We are in the sleepy town of Izamal, located about an hour from the Merida airport where our group arrived last night. Later that morning, on a bus winding through the dusty roads of the Yucatan, fourteen acupuncturists, two facilitators from Acupuncturists without Borders (AWB) and two tour guides make their way to the small rustic town of Popola.
The healing exchange trip commences with an auspicious blessing by Don Pedro Pablo Chuc Pech, a humble Mayan farmer, healer, teacher and member of the Maya Council of 13 Elders. The ceremony asks for the blessings of Mother Earth's healing energy, as well as the four directions, five elements, the ancestors, animals, minerals and all spirits of nature. We conclude the simple ritual by drinking a porridge-type concoction of cornmeal, and feeling humbled by our heart-opening and deep connection to all of nature.
Don Pedro teaches a fascinating class on deciphering Mayan hieroglyphics in a small oval-shaped hut built of wooden poles and palm leaves that is used as a school. Learning about their struggle to revive interest in this ancient language among the younger generation offers deep insight and appreciation of their ancient culture. He expresses sincerely, "There is such a profound loss of both culture and awareness of the environment. If only people would look at mother nature who teaches us constantly how to be in harmony."
We finish our day by offering a clinic for Don Pedro's family, friends and neighbors who have heard of our work and are curious to know more about acupuncture. Some are medical practitioners themselves and come with many questions about how acupuncture really works. They are inquisitive, patient and deeply receptive, and the sincerity of their questions touches our hearts. In the small, hut we quickly set up chairs in a circle and begin by aligning as a group, a simple ritual to center ourselves and feel connected. This moment shifts the energy in the room, creates a sense of tranquility, and invites patients to become equally receptive. As we needle the patients, the relaxation response builds and a silence quickly descends upon the group.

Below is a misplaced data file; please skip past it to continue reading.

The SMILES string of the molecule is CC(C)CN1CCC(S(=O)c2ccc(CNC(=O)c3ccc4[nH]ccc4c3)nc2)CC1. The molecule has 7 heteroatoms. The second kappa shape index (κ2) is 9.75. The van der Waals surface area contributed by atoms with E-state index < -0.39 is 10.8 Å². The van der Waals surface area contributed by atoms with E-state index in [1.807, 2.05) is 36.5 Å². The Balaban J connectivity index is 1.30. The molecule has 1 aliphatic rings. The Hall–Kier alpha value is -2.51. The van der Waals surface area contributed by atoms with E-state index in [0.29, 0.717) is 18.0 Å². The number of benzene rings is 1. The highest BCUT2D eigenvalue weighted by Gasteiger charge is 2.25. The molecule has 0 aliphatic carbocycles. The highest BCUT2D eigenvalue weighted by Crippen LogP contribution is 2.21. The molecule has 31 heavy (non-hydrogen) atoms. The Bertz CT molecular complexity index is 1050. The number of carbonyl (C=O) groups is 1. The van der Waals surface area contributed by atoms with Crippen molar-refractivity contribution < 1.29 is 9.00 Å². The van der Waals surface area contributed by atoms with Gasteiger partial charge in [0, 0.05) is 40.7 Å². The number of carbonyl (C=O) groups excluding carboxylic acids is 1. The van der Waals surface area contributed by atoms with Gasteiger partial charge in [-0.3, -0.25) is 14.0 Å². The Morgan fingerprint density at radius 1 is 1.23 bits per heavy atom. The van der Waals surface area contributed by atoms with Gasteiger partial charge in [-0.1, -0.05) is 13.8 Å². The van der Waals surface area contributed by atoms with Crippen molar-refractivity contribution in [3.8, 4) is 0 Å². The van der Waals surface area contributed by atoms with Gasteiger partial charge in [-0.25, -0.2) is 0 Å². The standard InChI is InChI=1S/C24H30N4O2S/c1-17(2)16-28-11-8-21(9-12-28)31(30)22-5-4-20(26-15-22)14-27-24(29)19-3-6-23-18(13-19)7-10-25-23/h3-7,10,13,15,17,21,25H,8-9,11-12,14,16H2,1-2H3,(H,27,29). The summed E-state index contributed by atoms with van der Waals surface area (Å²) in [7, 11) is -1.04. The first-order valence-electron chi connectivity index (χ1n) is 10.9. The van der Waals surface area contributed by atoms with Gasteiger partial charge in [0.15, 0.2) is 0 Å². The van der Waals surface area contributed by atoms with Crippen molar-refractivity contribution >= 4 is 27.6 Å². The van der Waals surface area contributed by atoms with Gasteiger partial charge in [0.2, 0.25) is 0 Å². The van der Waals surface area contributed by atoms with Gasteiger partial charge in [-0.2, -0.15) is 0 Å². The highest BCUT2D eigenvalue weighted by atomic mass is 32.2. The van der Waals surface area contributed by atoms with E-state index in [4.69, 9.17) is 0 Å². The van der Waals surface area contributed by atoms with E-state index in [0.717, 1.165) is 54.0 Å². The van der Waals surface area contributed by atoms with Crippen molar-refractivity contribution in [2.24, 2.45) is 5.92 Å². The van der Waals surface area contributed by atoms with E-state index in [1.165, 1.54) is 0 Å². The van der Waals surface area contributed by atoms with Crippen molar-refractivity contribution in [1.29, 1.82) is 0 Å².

Everyone is treated with the NADA protocol, five points in each ear that facilitate deep relaxation and detoxification. AWB has used this protocol extensively and developed additional clinic protocols to accompany the auricular method in setting up trauma relief clinics around the U.S. and the global community. AWB's 2013 trainings in the U.S. alone taught 400 acupuncturists how to use this simple yet profound technique in mobile community clinics to treat trauma and stress, as well as to offer general healing to communities.
As is customary on AWB's World Healing Exchange programs, a one-day training was also offered on the first day of our trip. It reviewed the NADA protocol and how it can address symptoms of post-traumatic stress disorder and also covered organizational planning for community clinics, managing with limited resources if necessary, handling crowds of indeterminate size, and managing a team by designating roles and delegating necessary responsibilities: greeter/translator, medical supply coordinator, documenter and practitioners. These are invaluable skills for any acupuncturist who wants to deepen their ability to spread this medicine in our community.
With every clinic we do, it is encouraging to see each acupuncturist gain confidence with their ability to use the NADA protocol, as well as lead and collaborate in a team. After each field experience, we evaluate successful parts of the clinic and openly share what could be improved. We learn quickly that teamwork is key.